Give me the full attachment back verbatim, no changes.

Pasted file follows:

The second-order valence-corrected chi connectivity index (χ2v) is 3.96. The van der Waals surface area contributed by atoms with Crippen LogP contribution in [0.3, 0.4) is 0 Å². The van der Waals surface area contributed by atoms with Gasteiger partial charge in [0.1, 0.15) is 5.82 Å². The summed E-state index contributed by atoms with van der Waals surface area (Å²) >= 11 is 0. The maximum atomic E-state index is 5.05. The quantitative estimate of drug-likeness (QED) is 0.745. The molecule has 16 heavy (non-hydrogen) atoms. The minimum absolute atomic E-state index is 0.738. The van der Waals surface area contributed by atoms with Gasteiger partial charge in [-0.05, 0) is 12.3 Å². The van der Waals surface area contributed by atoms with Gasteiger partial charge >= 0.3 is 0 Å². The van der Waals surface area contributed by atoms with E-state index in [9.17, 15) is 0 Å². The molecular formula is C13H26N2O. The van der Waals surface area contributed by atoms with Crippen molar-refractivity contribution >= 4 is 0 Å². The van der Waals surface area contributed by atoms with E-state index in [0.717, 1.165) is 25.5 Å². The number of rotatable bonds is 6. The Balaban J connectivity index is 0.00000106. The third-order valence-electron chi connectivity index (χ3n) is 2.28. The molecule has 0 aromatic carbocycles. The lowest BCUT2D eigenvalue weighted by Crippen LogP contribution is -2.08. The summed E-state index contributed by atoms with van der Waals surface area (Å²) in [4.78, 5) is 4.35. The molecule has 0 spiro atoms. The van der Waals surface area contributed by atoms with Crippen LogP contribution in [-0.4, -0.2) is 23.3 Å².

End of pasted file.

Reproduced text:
The second-order valence-corrected chi connectivity index (χ2v) is 3.96. The van der Waals surface area contributed by atoms with Crippen LogP contribution in [0.3, 0.4) is 0 Å². The van der Waals surface area contributed by atoms with Gasteiger partial charge in [0.1, 0.15) is 5.82 Å². The summed E-state index contributed by atoms with van der Waals surface area (Å²) >= 11 is 0. The maximum atomic E-state index is 5.05. The quantitative estimate of drug-likeness (QED) is 0.745. The molecule has 16 heavy (non-hydrogen) atoms. The minimum absolute atomic E-state index is 0.738. The van der Waals surface area contributed by atoms with Gasteiger partial charge in [-0.05, 0) is 12.3 Å². The van der Waals surface area contributed by atoms with Gasteiger partial charge >= 0.3 is 0 Å². The van der Waals surface area contributed by atoms with E-state index in [9.17, 15) is 0 Å². The molecular formula is C13H26N2O. The van der Waals surface area contributed by atoms with Crippen molar-refractivity contribution >= 4 is 0 Å². The van der Waals surface area contributed by atoms with E-state index in [0.717, 1.165) is 25.5 Å². The number of rotatable bonds is 6. The Balaban J connectivity index is 0.00000106. The third-order valence-electron chi connectivity index (χ3n) is 2.28. The molecule has 0 aromatic carbocycles. The lowest BCUT2D eigenvalue weighted by Crippen LogP contribution is -2.08. The summed E-state index contributed by atoms with van der Waals surface area (Å²) in [4.78, 5) is 4.35. The molecule has 0 spiro atoms. The van der Waals surface area contributed by atoms with Crippen LogP contribution in [-0.4, -0.2) is 23.3 Å².